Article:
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Bewildering Stories

John C. Wright, The Last Guardian of Everness

reviewed by Danielle L. Parker

The Last Guardian of Everness
Author: John C. Wright
Publisher: Tor, 2004
Hardcover: $25.95
Length: 332 pages
ISBN: ISBN 0-312-84871-4
Nowadays we tend to lump science fiction, fantasy and horror under the generic umbrella of “speculative fiction”, but it still seems to me that the three genres, at their respective bests, have different objectives. Science fiction, as its best, expresses ideas, whether expressed in the form of the “hard” sciences (the physics or mathematics of an Asimov or Greg Bear work, for example) or the “soft” (sociological visions such as those crafted by, say, George Orwell). Horror is there to tweak our gut, to shake us out of our complacency, to rattle the curtains and to show us there is something out there in the primeval darkness.

Fantasy, on the other hand, is probably the hardest to define in terms of its objectives. My Webster's Dictionary defines fantasy with phrases such as imagination and unreal. Perhaps the best definition of it is exactly that. Fantasy is the pure expression of the imagination, the opening of our eyes to those scenes that never will be or never can be, the immersion of the reader in the highly detailed world that they and the author alone create between them.

Given that definition, John C. Wright's The Last Guardian of Everness is, indeed, fantasy of the highest order. Some fantastic worlds are small and cozy: Oz, for example (a world that, as a child, I was determined to visit). Others are too familiar. Too many of the genre's fantastic worlds are built out of component parts so stereotypical they should evoke only winces by this time: elf... dwarf... smart-ass thief... old but powerful wizard (a stereotype that has been around since Malory wrote about Merlin and Shakespeare about Prospero, in fact). I could go on, but there are too many pseudo-medieval, pseudo-knightly fantasies around to name, (even though some have been done by good writers, Tolkien not the least of them).

But Wright's fantasy is a little different. Its world has a breathless depth and scope. It gives the sense, as some of Lord Dunsany's, or Alan Garner's, or William Hope Hodgson's writings do, of a universe where the world of men is a small part of an incomprehensible vastness; of strangeness on the dark side of the moon; of infinite voids and beings too alien to comprehend. Dream-colts and shape-changers and storm-kings inhabit this world. The description we read is marvelous and fantastic indeed, and one of the pleasures of reading it is the new spin Wright gives on some of the old archetypes. Yet the story also connects to our time, which is, from reading Wright's comments on the back of the book, certainly deliberate. The heroes of this story are people who share our values and culture.

Humanity is, indeed, the hero of this story. If I had to pick one myth that I suspect inspired Wright's story, I would suspect the Prometheus myth. Prometheus was the Titanic savior who gave fire to mankind. One does get the impression from reading the early myths that the gods were rather too happy with a dependant and backward humanity. The gods might punish those mortals who reach too high and call it hubris, but mortals were pretty happy to build their own fires, all the same, without having to petition Zeus for a convenient lightning bolt to cook the latest porker. Wright poses us a story of a humanity posed between unspeakably powerful forces of good and evil. One's going to drive the Earth into a horror of misery and darkness; the other's going to wipe the slate clean and start over with a pretty new world for a few lucky loyalists. Is it any wonder humanity starts thinking of pinching a few fires for themselves in this tale?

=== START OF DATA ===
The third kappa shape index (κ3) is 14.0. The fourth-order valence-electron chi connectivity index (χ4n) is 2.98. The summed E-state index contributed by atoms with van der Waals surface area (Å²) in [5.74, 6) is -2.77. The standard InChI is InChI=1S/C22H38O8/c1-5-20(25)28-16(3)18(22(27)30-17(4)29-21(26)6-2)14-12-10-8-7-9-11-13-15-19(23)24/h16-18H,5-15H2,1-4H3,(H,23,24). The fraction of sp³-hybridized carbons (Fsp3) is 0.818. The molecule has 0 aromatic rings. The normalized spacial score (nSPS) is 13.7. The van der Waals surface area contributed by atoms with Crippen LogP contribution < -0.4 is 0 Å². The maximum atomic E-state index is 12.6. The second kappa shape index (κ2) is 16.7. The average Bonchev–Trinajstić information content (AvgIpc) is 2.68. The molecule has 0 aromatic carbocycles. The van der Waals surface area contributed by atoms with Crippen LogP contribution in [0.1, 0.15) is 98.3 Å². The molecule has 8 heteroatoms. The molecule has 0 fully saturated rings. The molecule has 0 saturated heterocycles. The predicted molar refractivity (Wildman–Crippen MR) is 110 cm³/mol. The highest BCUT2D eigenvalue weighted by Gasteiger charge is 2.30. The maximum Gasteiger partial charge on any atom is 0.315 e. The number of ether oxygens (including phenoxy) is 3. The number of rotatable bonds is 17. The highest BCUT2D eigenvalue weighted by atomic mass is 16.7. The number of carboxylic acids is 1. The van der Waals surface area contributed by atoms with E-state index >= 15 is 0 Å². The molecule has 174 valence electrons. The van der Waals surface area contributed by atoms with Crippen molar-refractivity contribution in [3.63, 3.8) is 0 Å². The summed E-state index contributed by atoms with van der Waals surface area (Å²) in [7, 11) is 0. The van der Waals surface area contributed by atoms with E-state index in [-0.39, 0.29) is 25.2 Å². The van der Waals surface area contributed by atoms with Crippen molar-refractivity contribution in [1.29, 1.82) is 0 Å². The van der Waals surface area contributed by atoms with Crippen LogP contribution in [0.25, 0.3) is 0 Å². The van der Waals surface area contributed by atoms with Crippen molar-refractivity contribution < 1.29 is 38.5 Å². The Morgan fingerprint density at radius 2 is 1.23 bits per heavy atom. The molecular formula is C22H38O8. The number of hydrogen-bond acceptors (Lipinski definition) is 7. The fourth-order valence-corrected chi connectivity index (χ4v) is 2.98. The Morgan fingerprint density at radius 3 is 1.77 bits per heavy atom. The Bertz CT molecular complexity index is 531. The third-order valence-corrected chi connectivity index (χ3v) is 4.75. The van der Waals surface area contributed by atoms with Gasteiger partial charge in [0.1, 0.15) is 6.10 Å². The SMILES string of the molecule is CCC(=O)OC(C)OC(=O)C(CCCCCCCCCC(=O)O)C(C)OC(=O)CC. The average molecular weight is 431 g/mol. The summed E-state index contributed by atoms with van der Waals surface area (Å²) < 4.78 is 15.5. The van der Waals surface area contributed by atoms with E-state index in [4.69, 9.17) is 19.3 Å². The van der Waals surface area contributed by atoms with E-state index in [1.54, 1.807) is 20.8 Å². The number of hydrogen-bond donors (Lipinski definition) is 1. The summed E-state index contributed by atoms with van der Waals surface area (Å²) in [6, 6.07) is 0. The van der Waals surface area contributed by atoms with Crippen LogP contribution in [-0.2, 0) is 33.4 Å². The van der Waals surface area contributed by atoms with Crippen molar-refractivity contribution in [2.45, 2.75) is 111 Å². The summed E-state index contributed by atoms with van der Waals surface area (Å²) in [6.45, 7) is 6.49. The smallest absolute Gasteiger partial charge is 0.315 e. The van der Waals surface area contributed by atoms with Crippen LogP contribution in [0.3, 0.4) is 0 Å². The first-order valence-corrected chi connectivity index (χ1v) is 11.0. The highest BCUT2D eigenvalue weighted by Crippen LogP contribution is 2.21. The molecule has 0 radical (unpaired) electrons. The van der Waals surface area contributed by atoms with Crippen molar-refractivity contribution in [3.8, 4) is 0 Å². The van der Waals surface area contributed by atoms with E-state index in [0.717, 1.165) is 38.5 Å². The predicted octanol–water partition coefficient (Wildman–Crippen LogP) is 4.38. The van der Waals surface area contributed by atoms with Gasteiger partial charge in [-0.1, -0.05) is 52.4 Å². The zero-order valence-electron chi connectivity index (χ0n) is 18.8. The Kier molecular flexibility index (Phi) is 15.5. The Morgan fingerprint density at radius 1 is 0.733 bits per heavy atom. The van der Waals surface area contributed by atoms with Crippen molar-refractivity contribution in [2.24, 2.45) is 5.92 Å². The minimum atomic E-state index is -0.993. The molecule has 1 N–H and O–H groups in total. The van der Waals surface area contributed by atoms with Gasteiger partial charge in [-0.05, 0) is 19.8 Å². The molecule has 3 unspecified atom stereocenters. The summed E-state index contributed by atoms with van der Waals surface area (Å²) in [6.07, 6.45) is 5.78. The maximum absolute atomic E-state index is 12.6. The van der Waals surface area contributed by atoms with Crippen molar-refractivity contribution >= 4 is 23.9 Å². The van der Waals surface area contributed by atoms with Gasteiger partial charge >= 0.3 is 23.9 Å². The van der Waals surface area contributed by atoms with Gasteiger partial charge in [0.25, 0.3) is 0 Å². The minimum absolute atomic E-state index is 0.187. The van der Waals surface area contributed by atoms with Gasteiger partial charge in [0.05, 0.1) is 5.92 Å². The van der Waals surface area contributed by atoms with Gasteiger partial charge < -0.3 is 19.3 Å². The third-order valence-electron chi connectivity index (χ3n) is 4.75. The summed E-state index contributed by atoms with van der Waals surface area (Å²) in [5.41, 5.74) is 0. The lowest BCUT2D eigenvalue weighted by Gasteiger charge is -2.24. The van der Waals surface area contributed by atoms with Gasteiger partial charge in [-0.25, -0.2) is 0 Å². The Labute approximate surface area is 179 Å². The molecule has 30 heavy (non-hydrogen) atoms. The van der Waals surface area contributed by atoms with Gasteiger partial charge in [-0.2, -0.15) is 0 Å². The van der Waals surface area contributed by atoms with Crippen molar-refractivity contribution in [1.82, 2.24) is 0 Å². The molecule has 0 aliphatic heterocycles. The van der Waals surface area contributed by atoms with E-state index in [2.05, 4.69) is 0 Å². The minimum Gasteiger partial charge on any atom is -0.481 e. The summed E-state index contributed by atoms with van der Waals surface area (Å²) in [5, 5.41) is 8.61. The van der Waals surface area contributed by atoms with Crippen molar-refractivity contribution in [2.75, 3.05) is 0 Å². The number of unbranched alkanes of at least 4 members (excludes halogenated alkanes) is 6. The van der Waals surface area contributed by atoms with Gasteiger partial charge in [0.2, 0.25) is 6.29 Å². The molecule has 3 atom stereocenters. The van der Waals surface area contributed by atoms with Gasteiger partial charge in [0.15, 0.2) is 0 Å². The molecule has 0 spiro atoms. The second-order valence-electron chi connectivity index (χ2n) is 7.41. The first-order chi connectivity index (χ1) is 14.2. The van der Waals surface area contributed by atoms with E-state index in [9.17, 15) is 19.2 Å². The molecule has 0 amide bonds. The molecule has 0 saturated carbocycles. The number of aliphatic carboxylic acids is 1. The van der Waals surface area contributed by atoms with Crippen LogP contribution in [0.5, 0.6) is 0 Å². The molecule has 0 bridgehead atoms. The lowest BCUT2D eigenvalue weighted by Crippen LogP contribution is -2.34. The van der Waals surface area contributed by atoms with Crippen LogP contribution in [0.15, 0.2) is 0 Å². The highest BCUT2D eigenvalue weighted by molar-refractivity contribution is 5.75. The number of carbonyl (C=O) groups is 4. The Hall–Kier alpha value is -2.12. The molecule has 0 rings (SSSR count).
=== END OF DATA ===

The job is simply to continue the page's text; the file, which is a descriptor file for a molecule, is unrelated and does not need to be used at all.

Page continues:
In The Last Guardian of Everness, hubris abounds. Young Galen is the still-weedy, rashly brave scion of a family that has kept a seaward eye peeled for the rise of the Evil One for generations. His house perches on the seashore in modern Maine, (due to a few miscalculations his ancestors made, which resulted in their eviction from Olde England), and one night, Galen gets the Sign. The monsters are on their way. The faith has gotten thin, and there's just young Galen and his crusty old grandfather holding down the beachhead, so Galen decides to do something bold and foolhardy. As his grandfather remarks to him, no good ever came to a hero who ignored his grandfather's advice. Galen finds out the hard way, of course, that hubris gets punished, and sometimes trusting someone is your own death warrant.

One of the things I enjoyed most about this story was the sense that magic, and decisions, have their own costs; that whatever we decide to do, we must abide by the consequences of our own deeds and decisions. No one thinks of him or her self as evil, perhaps; but when we do evil deeds, we will certainly, in one way or another, pay for those deeds. There's no free lunch; there's no perpetual motion machine; there's no action without its fateful consequences, from heeding reptilian advice on eating apples on down through history. More than Galen learn that in this story.

I need to recommend this story to those of you who have read and enjoyed Wright's The Golden Age trilogy. I'm not given to hyperbole in my reviews, but certainly, I never intend to miss any John C. Wright story I see on the bookshelf. Since The Last Guardian ends in a very annoying cliff-hanger, you can bet I'll be looking for the sequel!

Copyright © 2005 by Danielle L. Parker

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